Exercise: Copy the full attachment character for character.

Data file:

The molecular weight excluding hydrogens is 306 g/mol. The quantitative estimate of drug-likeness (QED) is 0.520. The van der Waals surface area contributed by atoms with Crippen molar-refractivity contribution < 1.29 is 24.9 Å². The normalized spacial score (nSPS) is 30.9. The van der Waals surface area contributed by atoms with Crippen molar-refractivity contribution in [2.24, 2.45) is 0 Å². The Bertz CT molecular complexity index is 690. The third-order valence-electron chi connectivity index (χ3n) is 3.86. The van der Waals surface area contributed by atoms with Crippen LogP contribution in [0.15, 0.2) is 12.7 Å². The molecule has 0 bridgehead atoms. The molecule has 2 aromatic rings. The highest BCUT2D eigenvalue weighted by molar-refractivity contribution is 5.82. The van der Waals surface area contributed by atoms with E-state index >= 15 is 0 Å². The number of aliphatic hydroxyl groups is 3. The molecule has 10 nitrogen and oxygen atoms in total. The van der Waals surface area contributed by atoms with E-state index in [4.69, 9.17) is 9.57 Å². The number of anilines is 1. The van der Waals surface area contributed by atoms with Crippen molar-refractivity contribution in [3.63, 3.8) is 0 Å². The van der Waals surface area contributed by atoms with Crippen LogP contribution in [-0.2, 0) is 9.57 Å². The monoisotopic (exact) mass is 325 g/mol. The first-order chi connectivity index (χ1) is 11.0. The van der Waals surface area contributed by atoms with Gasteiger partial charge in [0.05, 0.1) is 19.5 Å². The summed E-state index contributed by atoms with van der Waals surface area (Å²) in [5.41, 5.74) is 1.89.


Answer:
The molecular weight excluding hydrogens is 306 g/mol. The quantitative estimate of drug-likeness (QED) is 0.520. The van der Waals surface area contributed by atoms with Crippen molar-refractivity contribution < 1.29 is 24.9 Å². The normalized spacial score (nSPS) is 30.9. The van der Waals surface area contributed by atoms with Crippen molar-refractivity contribution in [2.24, 2.45) is 0 Å². The Bertz CT molecular complexity index is 690. The third-order valence-electron chi connectivity index (χ3n) is 3.86. The van der Waals surface area contributed by atoms with Crippen LogP contribution in [0.15, 0.2) is 12.7 Å². The molecule has 0 bridgehead atoms. The molecule has 2 aromatic rings. The highest BCUT2D eigenvalue weighted by molar-refractivity contribution is 5.82. The van der Waals surface area contributed by atoms with E-state index >= 15 is 0 Å². The number of aliphatic hydroxyl groups is 3. The molecule has 10 nitrogen and oxygen atoms in total. The van der Waals surface area contributed by atoms with E-state index in [4.69, 9.17) is 9.57 Å². The number of anilines is 1. The van der Waals surface area contributed by atoms with Crippen molar-refractivity contribution in [3.63, 3.8) is 0 Å². The van der Waals surface area contributed by atoms with Crippen LogP contribution in [-0.2, 0) is 9.57 Å². The monoisotopic (exact) mass is 325 g/mol. The first-order chi connectivity index (χ1) is 11.0. The van der Waals surface area contributed by atoms with Gasteiger partial charge in [0.05, 0.1) is 19.5 Å². The summed E-state index contributed by atoms with van der Waals surface area (Å²) in [5.41, 5.74) is 1.89.